Second, embedding this culture means our institutions make a conscious effort to seek new alumni to get involved in opportunities – and these new alumni get to the chance to build their networks (and their Alumni Capital – flows of people, knowledge, and resources they are connected to) in the process. A networking culture that intentionally seeks this diversity and broadened involvement also (surprise, surprise!) increases alumni engagement! Ta-da!
Question 3- Passion: How can your programmes and policies encourage diversity and passion-driven networking?
Your institution’s core values are crucial to a networking mindset. Infuse these values in your networking initiatives – so the activities are distinctly from your institution (more than just your brand but the feeling behind the brand!). These events should also encourage students and alumni to recognize that their life passions outside of their academic/professional self will propel the building of their network to align to their own values. A big plus is that passion mobilizes alumni to action. If this action can translate into a regular networking habit like an Alumni Friday all the better!
Question 4- Generosity: How do you create meaningful ways for students/ recent grads to give back and find/BE relatable role models?
Networking is giving more than you take. The common pushback from students and recent grads is “what can I give back, I’m only a student/grad?” So much! If we encourage our students and alumni to ask the question “How can I help you?” (and remind our mentors and seasoned alumni to anticipate the question) who knows what might be unearthed? And it’s also not just a direct give-take scenario: our alumni are part of a wider ecosystem with prospective students, current students, fellow alumni, even alumni who are parents that would benefit from new grad insights.
Moreover, building purposeful networking experiences that encourage involvement by relatable role models – whether they are seasoned alumni, recent grads or even students are imperative. This is the key enabler for broader and inclusive involvement.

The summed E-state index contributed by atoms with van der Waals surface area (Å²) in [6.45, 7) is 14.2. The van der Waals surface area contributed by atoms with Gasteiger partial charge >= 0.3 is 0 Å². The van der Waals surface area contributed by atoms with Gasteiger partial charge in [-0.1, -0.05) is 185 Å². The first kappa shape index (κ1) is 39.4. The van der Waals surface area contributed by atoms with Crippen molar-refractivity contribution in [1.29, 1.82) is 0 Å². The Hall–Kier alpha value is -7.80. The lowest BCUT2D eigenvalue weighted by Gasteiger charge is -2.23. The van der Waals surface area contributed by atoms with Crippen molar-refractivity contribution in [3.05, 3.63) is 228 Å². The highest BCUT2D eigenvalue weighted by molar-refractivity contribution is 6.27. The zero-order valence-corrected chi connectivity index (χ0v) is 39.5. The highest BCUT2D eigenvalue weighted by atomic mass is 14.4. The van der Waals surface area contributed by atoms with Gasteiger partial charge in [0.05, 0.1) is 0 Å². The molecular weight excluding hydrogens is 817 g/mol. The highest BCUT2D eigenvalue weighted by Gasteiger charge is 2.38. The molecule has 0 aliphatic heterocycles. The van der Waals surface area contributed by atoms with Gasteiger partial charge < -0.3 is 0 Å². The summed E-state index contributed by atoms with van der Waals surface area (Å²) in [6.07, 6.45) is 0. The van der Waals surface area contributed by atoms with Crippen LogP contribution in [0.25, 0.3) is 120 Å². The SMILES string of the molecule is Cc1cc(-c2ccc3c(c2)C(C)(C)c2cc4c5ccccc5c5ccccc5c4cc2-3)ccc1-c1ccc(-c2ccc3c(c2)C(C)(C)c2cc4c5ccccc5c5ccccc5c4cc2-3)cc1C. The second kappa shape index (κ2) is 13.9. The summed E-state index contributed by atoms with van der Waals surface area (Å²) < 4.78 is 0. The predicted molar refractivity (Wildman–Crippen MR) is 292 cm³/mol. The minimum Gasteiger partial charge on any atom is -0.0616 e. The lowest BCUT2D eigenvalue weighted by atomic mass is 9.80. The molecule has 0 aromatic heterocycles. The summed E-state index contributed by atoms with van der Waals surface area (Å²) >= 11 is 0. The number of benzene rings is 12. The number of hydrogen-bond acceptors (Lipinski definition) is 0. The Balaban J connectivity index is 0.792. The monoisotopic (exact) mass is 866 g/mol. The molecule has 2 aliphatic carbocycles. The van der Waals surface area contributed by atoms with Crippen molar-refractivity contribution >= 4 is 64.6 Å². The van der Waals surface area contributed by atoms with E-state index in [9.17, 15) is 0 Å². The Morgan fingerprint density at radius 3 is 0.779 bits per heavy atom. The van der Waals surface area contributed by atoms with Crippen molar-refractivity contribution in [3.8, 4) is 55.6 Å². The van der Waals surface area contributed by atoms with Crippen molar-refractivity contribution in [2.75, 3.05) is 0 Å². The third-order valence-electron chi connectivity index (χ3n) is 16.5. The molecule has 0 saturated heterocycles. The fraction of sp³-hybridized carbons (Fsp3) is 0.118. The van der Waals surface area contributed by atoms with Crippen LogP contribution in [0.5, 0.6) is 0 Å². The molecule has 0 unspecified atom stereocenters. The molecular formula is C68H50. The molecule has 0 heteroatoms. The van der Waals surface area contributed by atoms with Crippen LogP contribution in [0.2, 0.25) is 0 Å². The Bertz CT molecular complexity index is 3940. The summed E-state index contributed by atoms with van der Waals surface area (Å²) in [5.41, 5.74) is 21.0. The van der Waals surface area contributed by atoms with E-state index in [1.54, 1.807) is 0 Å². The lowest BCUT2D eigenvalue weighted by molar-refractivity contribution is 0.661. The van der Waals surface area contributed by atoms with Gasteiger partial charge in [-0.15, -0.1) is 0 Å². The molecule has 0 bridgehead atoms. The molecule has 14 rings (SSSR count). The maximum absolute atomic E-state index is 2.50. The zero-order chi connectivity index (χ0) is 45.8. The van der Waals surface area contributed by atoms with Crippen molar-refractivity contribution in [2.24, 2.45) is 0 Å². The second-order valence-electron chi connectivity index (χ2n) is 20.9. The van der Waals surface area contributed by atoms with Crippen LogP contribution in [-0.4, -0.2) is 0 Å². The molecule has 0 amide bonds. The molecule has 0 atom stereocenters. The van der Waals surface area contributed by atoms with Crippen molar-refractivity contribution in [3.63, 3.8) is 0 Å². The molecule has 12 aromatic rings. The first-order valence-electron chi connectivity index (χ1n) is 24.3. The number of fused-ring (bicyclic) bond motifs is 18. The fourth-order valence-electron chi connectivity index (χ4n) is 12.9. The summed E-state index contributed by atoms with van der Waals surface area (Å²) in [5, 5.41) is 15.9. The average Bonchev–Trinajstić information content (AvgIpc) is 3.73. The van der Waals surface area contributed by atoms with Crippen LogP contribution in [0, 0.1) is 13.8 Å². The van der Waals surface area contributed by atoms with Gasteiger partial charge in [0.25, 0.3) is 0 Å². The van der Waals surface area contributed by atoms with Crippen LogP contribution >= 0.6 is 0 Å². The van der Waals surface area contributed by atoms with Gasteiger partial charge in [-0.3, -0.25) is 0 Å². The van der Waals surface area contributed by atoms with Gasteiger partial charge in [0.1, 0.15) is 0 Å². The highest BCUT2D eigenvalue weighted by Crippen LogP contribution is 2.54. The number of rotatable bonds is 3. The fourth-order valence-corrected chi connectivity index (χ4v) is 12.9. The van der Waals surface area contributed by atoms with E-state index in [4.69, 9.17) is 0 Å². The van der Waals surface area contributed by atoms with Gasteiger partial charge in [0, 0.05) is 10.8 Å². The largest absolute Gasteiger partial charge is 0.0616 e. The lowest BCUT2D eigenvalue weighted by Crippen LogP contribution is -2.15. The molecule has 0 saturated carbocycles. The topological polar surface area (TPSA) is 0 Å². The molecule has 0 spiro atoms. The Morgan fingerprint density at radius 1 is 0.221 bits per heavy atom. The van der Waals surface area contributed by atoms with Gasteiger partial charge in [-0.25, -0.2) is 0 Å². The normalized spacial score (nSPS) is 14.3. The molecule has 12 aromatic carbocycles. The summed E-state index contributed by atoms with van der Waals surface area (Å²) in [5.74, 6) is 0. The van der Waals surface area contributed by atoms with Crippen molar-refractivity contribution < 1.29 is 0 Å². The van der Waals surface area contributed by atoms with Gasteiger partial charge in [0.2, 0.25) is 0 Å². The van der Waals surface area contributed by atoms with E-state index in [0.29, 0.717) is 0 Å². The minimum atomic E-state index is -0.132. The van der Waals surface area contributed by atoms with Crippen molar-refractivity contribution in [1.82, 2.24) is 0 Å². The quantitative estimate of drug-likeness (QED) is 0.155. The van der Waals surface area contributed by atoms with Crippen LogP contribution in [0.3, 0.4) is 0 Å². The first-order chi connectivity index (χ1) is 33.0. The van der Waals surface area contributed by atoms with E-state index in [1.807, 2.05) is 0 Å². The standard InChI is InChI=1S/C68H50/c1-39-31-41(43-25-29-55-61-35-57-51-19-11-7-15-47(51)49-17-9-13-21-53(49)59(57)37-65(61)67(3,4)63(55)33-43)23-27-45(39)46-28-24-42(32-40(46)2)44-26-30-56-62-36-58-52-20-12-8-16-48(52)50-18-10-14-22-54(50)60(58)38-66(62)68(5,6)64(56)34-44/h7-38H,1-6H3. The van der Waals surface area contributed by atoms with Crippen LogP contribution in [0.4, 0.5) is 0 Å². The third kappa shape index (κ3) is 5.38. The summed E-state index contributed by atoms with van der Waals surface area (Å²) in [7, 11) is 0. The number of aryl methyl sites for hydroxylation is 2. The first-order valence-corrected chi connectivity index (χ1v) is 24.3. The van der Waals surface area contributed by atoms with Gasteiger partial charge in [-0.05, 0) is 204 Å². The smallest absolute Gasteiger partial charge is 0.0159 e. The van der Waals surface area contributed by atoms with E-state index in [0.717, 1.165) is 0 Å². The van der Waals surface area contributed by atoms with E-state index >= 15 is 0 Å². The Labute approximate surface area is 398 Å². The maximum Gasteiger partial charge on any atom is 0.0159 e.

This final section also links to the 17 United Nations Sustainable Development Goals (SDGs), a ‘to do’ list for the world—from climate change to reducing inequalities to sustainable communities and quality education (and so much more!). With so many of our institutions part of the Times Higher Education Impact Rankings or the new QS Sustainability Rankings, I include this bonus impact question:
Bonus! What would it be like if your institution, underpinned by sustainability and EDI values, put the SDGs into action to mobilize your students and alumni networking?
Imagine alumni affinity groups formed around individual SDG goals or events led by faculty researchers or alumni trailblazers contributing to these global challenges. This is an incredible opportunity to bring our institution’s ecosystem of students, alumni, faculty, staff, community together to share their curiosity, passion, expertise to these topics – and yes to network! Networking for impact!
If we start this process early, with our students and recent graduates, embedding the value of involving alumni across our institutions – networking will happen naturally, intentionally, and most importantly for impact – individual, institutional and society impact! Oh, the possibilities!
Curious to explore Next Generation Networking the Alumni Way workshops, the new Impact Alumni Programme or embedding the SDGs in your alumni strategy? Let’s talk! Reach out and connect – networking begins here!
p.s. You can also join the Alumni Friday newsletter a weekly Alumni Way energy boost!